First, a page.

“I want to up my swordplay and be on Game of Thrones,” Cho said in response to a question asking him which TV show he wish he was a part of the cast. I guess if Cho were to meet John Snow on set, the two could take turns telling each other they know nothing.

His thoughts on Better Luck Tomorrow:
“We did feel that we were making something special. And that was part and parcel of a great movement in independent cinema that came out of the 1990s, but it came out of this great fervor,” Cho wrote about the 1992 crime drama that featured an Asian American cast.

“It felt like we were pushing against a membrane and never really broke through, but I was really proud to be a part of the pushing. And maybe nothing really similar has come along, partially because the business has changed to be less about independent cinema and more about television, that’s where the interesting content is going.”

On working on the Star Trek franchise:
“I would say first and foremost it’s a real pleasure to be working with JJ and that particular cast. Everybody involved in that production is pretty much at the top. They are among the best at what they do, so it’s a pleasure that way,” he wrote. “It’s an honor to be a part of this American cultural masterpiece.”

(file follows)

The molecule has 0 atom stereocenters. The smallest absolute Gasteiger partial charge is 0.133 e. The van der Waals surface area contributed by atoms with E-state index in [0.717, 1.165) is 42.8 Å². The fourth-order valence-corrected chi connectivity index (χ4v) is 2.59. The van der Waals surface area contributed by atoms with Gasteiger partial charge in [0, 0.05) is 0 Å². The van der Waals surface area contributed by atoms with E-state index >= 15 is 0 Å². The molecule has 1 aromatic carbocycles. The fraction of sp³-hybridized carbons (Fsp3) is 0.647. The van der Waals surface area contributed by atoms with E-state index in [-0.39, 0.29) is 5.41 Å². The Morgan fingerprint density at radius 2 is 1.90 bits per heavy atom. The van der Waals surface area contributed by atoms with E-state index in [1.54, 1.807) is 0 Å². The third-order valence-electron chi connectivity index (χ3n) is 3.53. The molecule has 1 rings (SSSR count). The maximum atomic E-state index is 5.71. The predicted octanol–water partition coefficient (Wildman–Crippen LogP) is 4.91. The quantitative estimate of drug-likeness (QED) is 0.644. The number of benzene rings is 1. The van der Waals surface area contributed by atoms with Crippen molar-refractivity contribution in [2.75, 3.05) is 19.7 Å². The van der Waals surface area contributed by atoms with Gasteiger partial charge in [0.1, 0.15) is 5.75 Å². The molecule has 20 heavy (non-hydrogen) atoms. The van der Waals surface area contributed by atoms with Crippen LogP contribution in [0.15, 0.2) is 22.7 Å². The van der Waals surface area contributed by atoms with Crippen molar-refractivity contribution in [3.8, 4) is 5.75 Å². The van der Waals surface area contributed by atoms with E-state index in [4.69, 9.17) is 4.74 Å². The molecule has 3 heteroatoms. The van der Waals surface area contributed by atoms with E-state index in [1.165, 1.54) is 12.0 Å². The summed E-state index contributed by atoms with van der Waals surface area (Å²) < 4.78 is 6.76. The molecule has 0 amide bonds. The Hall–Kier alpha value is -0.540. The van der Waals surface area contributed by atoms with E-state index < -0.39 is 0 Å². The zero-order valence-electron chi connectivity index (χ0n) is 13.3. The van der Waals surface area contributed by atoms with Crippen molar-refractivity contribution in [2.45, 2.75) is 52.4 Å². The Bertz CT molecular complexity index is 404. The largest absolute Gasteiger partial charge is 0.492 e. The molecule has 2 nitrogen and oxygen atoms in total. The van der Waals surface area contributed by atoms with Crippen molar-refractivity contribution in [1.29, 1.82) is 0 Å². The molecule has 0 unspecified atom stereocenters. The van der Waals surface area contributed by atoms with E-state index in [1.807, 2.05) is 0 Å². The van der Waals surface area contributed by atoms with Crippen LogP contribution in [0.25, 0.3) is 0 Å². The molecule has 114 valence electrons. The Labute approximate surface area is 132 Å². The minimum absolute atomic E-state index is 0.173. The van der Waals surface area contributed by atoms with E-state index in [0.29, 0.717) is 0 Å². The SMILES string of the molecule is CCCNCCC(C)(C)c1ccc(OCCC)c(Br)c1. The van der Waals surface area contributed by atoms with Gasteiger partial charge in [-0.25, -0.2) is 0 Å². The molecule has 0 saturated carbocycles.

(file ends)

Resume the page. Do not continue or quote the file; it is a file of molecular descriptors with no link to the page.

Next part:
On George Takei:
“I find George to be fascinating. First of all, I know George and have been familiar with him for all my life. I also find it amazing that he has moved past being an actor and has become an American cultural icon. It’s pretty crazy. But people who’ve never seen Star Trek know who George Takei is, and if you say ‘Oh, my’ you know it’s the dude from Star Trek.”

When asked about receiving any tips from the original Sulu, Cho responded: “He was just very encouraging with me, because I was very very nervous, and he had put in a good word to JJ on my behalf. And I didn’t know that. And it meant the world to me that he approved of my casting.”

When he refused to do an accent for a film:
When Cho was asked to do a Chinese accent for Big Fat Liar, he declined. “I quietly thought to myself, ‘I don’t want to do this role in a kid’s comedy, with an accent, because I don’t want young people laughing at an accent inadvertently,'” Cho said. He explained that despite knowing that the filmmakers’ intent was not to jab at the accent, he “didn’t want to risk it.” Fortunately, the director Shawn Levy was willing to toss the accent and develop a new character for Cho.

“I bumped into him recently, and for him he says it was his first feature, and it was really awesome from HIS perspective that it was a good reminder that actors need to feel invested and the importance of collaboration, but for ME it was important that someone understood where I was coming from politically as far as representation of Asian-Americans.”

His plans for a zombie apocalypse:
“I’m inclined to get eaten as quickly as possible and get it over with,” Cho responded, clearly amused. “I hate being chased, it’s the subject of all my nightmares. Let’s eliminate the chase.”

To read more of John Cho’s answers, check out his AMA thread on Reddit.